The jewel beetle's visit was short. It flew away after only a few moments. The tree was silent, the flowers shrivelled changelings of their former selves, so I visited the tree's sheddings underneath its branches, and found
And the next day, I visited again
"Estimates of the number of species of Coleoptera (beetles) so far described in the world vary between 277,000 and 350,000. It is a notable fact that, whereas 70 percent of the known species of animals are insects, no less than 40 percent of the species of insects and about one-third of all animals species are beetles. The number of species of Coleoptera known to occur in Australia is greater than 19,000. This total will, however, be considerably exceeded when the fauna is thoroughly studied."So, getting to that obsessional what? First, the easy part. They are members of the family Buprestidae, otherwise known as jewel beetles. ("world species 12,000: Australian species 850" - Trevor Hawkeswood).
- E.B. Britton, "Coleoptera", The Insects of Australia: A Textbook for Students and Research Workers, Division of Entomology, Commonwealth Scientific and Research Organisation, Australia, Melbourne University Press, 1970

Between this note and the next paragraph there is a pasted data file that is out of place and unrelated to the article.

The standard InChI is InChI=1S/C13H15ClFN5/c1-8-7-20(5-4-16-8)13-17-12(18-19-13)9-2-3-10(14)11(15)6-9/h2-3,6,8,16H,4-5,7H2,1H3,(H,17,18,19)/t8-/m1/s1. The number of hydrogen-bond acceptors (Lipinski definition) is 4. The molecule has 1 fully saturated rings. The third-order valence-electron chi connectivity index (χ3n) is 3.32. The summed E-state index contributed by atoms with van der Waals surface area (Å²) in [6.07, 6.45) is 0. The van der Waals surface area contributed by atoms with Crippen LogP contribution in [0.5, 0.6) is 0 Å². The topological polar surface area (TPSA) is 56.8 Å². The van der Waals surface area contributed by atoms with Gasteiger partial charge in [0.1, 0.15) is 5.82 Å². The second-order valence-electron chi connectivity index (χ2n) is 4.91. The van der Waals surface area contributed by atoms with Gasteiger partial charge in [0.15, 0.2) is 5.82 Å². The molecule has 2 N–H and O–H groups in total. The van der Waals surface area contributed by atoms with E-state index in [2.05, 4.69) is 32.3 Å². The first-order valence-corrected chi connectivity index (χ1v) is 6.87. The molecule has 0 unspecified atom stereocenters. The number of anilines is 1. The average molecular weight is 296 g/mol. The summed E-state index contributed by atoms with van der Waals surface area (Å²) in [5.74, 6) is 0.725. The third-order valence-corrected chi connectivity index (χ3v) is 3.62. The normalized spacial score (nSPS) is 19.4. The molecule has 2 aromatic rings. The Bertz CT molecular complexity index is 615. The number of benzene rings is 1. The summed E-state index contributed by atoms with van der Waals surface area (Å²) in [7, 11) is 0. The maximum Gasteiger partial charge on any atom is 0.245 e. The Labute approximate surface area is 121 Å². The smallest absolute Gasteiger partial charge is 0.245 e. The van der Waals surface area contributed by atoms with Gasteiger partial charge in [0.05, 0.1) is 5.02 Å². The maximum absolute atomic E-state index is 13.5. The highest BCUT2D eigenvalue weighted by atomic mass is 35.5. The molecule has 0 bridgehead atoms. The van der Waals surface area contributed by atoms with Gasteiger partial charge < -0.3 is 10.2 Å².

I think these are from the principle genus Stigmodera, and I'll punt further to say that - oh, no I won't, even though s. variabilis is tempting. What I will say is that Trevor Hawkeswood wrote, in his Beetles of Australia (Angus & Robertson, Sydney, 1987) :
"The nectar-feeding buprestids often become intoxicated through indulgence". I'm sorry I missed their high time in the flowers high above the ground, but none of the characters I met earthwards, walked a straight line.
Not a bad way to live a three-week life as an adult.
Not a bad way for a human to be discombobulated, either, instead of sitting in front of a screen screaming at 'bugs' in the quite inaccurately named "new and enhanced" Blogger.
Real bugs are beautiful.